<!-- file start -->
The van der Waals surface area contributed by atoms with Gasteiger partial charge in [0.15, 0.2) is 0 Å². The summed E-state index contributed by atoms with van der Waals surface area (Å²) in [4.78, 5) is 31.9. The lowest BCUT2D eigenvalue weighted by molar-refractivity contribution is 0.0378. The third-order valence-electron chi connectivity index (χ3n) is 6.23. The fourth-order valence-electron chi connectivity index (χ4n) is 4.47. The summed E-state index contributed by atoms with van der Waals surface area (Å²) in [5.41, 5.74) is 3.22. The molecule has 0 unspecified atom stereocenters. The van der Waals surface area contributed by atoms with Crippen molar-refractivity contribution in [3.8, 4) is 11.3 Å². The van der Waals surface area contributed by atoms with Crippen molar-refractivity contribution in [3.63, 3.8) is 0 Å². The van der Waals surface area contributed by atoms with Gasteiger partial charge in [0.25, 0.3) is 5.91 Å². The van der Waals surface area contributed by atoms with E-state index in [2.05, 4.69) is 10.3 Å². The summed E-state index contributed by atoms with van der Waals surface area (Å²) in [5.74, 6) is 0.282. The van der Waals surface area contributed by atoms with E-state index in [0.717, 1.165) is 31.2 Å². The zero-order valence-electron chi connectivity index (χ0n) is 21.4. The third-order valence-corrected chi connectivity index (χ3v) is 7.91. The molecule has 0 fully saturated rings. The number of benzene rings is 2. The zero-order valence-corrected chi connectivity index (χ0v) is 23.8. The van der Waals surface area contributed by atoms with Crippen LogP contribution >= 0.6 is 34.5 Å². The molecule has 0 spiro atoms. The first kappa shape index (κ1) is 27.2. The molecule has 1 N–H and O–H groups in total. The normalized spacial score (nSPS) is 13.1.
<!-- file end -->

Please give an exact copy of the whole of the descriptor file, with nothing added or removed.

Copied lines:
The van der Waals surface area contributed by atoms with Gasteiger partial charge in [0.15, 0.2) is 0 Å². The summed E-state index contributed by atoms with van der Waals surface area (Å²) in [4.78, 5) is 31.9. The lowest BCUT2D eigenvalue weighted by molar-refractivity contribution is 0.0378. The third-order valence-electron chi connectivity index (χ3n) is 6.23. The fourth-order valence-electron chi connectivity index (χ4n) is 4.47. The summed E-state index contributed by atoms with van der Waals surface area (Å²) in [5.41, 5.74) is 3.22. The molecule has 0 unspecified atom stereocenters. The van der Waals surface area contributed by atoms with Crippen molar-refractivity contribution in [3.8, 4) is 11.3 Å². The van der Waals surface area contributed by atoms with Crippen molar-refractivity contribution in [3.63, 3.8) is 0 Å². The van der Waals surface area contributed by atoms with Gasteiger partial charge in [0.25, 0.3) is 5.91 Å². The van der Waals surface area contributed by atoms with E-state index in [2.05, 4.69) is 10.3 Å². The summed E-state index contributed by atoms with van der Waals surface area (Å²) in [5.74, 6) is 0.282. The van der Waals surface area contributed by atoms with E-state index in [0.717, 1.165) is 31.2 Å². The zero-order valence-electron chi connectivity index (χ0n) is 21.4. The third-order valence-corrected chi connectivity index (χ3v) is 7.91. The molecule has 0 fully saturated rings. The number of benzene rings is 2. The zero-order valence-corrected chi connectivity index (χ0v) is 23.8. The van der Waals surface area contributed by atoms with Crippen LogP contribution >= 0.6 is 34.5 Å². The molecule has 0 spiro atoms. The first kappa shape index (κ1) is 27.2. The molecule has 1 N–H and O–H groups in total. The normalized spacial score (nSPS) is 13.1.